Cedric Muhammad: How is your team? Are you feeling comfortable with your management, your lawyer, your booking agent, Def Jam?
Joe Budden: My lawyer's cool. The label is cool. My management is cool. I think I have pretty much surrounded myself with some good people who are on top of their shit. And on top of my shit, and who genuinely care for me. Like even if I flop, I think I have put myself around some people that have love for me.
Cedric Muhammad: And your moms is involved right?
Joe Budden: Hell yeah!
Cedric Muhammad: What is her role?
Joe Budden: Moms? Shit, she wears many hats. She pretty much does it all - from the little things to the big things. She is aware of my financial situation. She pretty much does everything.
Cedric Muhammad: Is there a business model for Joe Budden? Are you looking at record label, clothing line, we already talked about ghostwriting...
Joe Budden: I am open to all of that. I think that this rap shit is just a door to me. I think I would be a great actor. I think I got a pretty good ear for talent. I am open to doing the label thing. I am open to ghostwriting. I am open to a production team. I am just open-minded. Whatever situation presents itself, if I feel it is a good one, I am going to go with it.
Cedric Muhammad: Now, as serious a writer as you are do you classify artists in certain categories? The most famous ones are of course 'the lyricist', 'the freestyler', 'the story-teller'. Do you follow those groupings?
Joe Budden: Yup.
Cedric Muhammad: Who do you like in each one? Give me one.
Joe Budden: I like Jay (Jay-Z) in all of them - in every last one of them. He is just the best dude! And I am not going to lie - I think Eminem...I go to Eminem for my wordplay. That is where I go for that. I go to Nas for my educational and all of that - when I feel like getting real, real deep into stuff and all of that. But I go to Jay for everything...
Cedric Muhammad: You think he is the most balanced, best all-around rapper ever?
Joe Budden: Hell yeah. Without a doubt! Without a doubt.
Cedric Muhammad: You are not alone.
Joe Budden: That man is phenomenal.
Cedric Muhammad: What do you think of the whole 50 Cent phenomenon? You are coming out in the wake of it. You were here before it and during it. Because you do know, people do say you are the hottest thing since him on the mixtape circuit and that whole path that he blazed. Well, I won't say that he blazed it but rather he put his imprint on it.
Joe Budden: Yeah, he definitely made his mark.
Cedric Muhammad: Yeah, and seriously, people think that if you look around the block, the only thing to even come close is Joe Budden...
Joe Budden: Yeah I know and you know what? I used to get that a lot when me and him were kind of doing the exact same thing. Like, it was nothing but mixtapes for us. So I got that a lot back then. But as his hype got bigger and bigger, I started to get tired of the whole f------ Joe Budden-50 Cent comparison because his album came out and he did these numbers and I was on my website and I know that people say that the two people to lead Hip-Hop into the next generation are Joe Budden and 50 Cent. People say that a lot. So, for me to hear, 'I hope Joe does these numbers, 50 is selling this', I am like 'Oh my God! 50 Cent is selling more than every artist. Don't just categorize me with him. He is selling more than everyone.' But you know what? I think it is great for Hip-Hop. Because we had that fourth quarter where some household names came out and didn't do the numbers they expected to do. So everybody was in a frenzy saying, 'Oh my god, rap is coming to an end, people ain't buying records anymore'. But I am like 'Get the f--- out of here', if this man (50 Cent) can come out and sell damn near a million units in less than a week, and maintain consistent numbers on a weekly basis, people are coming into the music stores. I feel damn good about what he did for music. And it helps that he came from the mixtapes. So it kind of gives me a positive feeling about when I come out.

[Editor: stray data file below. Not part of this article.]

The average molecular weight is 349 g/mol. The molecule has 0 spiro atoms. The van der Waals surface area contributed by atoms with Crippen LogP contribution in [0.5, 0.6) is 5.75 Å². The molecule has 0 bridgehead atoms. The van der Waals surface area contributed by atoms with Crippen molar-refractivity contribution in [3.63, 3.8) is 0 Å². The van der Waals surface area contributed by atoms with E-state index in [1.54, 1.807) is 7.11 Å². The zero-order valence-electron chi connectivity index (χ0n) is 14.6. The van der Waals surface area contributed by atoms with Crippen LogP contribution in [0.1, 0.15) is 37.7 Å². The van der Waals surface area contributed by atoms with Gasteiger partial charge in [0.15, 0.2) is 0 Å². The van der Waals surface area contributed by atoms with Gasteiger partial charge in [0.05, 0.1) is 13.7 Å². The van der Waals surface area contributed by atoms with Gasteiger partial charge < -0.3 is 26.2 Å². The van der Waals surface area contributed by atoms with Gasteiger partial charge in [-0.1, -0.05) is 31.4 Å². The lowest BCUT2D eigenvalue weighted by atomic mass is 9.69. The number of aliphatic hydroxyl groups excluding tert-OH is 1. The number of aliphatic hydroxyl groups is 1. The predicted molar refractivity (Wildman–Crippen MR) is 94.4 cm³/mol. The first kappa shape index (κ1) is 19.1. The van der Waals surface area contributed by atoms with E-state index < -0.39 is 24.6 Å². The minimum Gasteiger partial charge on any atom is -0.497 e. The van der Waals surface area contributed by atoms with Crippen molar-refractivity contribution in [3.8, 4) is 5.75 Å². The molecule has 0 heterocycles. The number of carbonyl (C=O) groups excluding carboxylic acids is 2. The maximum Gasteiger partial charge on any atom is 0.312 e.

Cedric Muhammad: What will success entail, for "Walk With Me"? Is it going to be a bunch of hot reviews and critical acclaim? Will it be going gold or platinum? Two hot radio singles?
Joe Budden: No way.
Cedric Muhammad: Its already a success?
Joe Budden: Yeah, on the album I put my best foot forward so it is like if it doesn't do well, which I doubt, I can walk away and say that I tried my best and gave it my all. If I go gold - which I won't be satisfied with - that will at least give me another chance. Jay just didn't sell a million units the first album that he put out. It can take time. I try to take things one day at a time. Time will tell what holds for Walk With Me. But I definitely hope that it is a success. I will definitely find out when I grab that soundscan the week after it comes out.
Cedric Muhammad: I wish you the best and look forward to seeing you soon.
Joe Budden: Oh yeah, that would be cool and thank you.
Friday, May 30, 2003